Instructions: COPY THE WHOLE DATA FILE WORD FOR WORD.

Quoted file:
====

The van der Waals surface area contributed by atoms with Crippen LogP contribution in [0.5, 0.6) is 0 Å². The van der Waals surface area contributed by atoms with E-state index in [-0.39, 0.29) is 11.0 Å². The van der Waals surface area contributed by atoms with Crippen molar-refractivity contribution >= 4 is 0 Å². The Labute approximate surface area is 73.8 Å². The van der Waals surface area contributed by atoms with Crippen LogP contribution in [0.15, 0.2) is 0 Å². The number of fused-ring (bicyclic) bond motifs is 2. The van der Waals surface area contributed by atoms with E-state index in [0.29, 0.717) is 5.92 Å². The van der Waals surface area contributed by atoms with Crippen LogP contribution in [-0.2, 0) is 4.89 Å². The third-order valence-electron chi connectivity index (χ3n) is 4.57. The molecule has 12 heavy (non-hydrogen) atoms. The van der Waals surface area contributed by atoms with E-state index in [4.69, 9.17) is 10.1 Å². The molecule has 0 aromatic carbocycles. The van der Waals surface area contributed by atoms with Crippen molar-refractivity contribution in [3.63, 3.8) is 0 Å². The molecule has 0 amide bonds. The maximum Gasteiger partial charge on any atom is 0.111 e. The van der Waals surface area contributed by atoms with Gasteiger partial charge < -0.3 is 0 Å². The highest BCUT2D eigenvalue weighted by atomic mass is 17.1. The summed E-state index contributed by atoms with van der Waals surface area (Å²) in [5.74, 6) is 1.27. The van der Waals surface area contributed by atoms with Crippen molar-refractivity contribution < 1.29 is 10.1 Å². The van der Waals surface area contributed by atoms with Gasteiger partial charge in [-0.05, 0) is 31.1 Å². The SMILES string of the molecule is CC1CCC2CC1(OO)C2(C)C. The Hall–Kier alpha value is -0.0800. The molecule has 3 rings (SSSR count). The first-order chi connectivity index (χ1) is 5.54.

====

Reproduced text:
The van der Waals surface area contributed by atoms with Crippen LogP contribution in [0.5, 0.6) is 0 Å². The van der Waals surface area contributed by atoms with E-state index in [-0.39, 0.29) is 11.0 Å². The van der Waals surface area contributed by atoms with Crippen molar-refractivity contribution >= 4 is 0 Å². The Labute approximate surface area is 73.8 Å². The van der Waals surface area contributed by atoms with Crippen LogP contribution in [0.15, 0.2) is 0 Å². The number of fused-ring (bicyclic) bond motifs is 2. The van der Waals surface area contributed by atoms with E-state index in [0.29, 0.717) is 5.92 Å². The van der Waals surface area contributed by atoms with Crippen LogP contribution in [-0.2, 0) is 4.89 Å². The third-order valence-electron chi connectivity index (χ3n) is 4.57. The molecule has 12 heavy (non-hydrogen) atoms. The van der Waals surface area contributed by atoms with E-state index in [4.69, 9.17) is 10.1 Å². The molecule has 0 aromatic carbocycles. The van der Waals surface area contributed by atoms with Crippen molar-refractivity contribution in [3.63, 3.8) is 0 Å². The molecule has 0 amide bonds. The maximum Gasteiger partial charge on any atom is 0.111 e. The van der Waals surface area contributed by atoms with Gasteiger partial charge < -0.3 is 0 Å². The highest BCUT2D eigenvalue weighted by atomic mass is 17.1. The summed E-state index contributed by atoms with van der Waals surface area (Å²) in [5.74, 6) is 1.27. The van der Waals surface area contributed by atoms with Crippen molar-refractivity contribution < 1.29 is 10.1 Å². The van der Waals surface area contributed by atoms with Gasteiger partial charge in [-0.05, 0) is 31.1 Å². The SMILES string of the molecule is CC1CCC2CC1(OO)C2(C)C. The Hall–Kier alpha value is -0.0800. The molecule has 3 rings (SSSR count). The first-order chi connectivity index (χ1) is 5.54.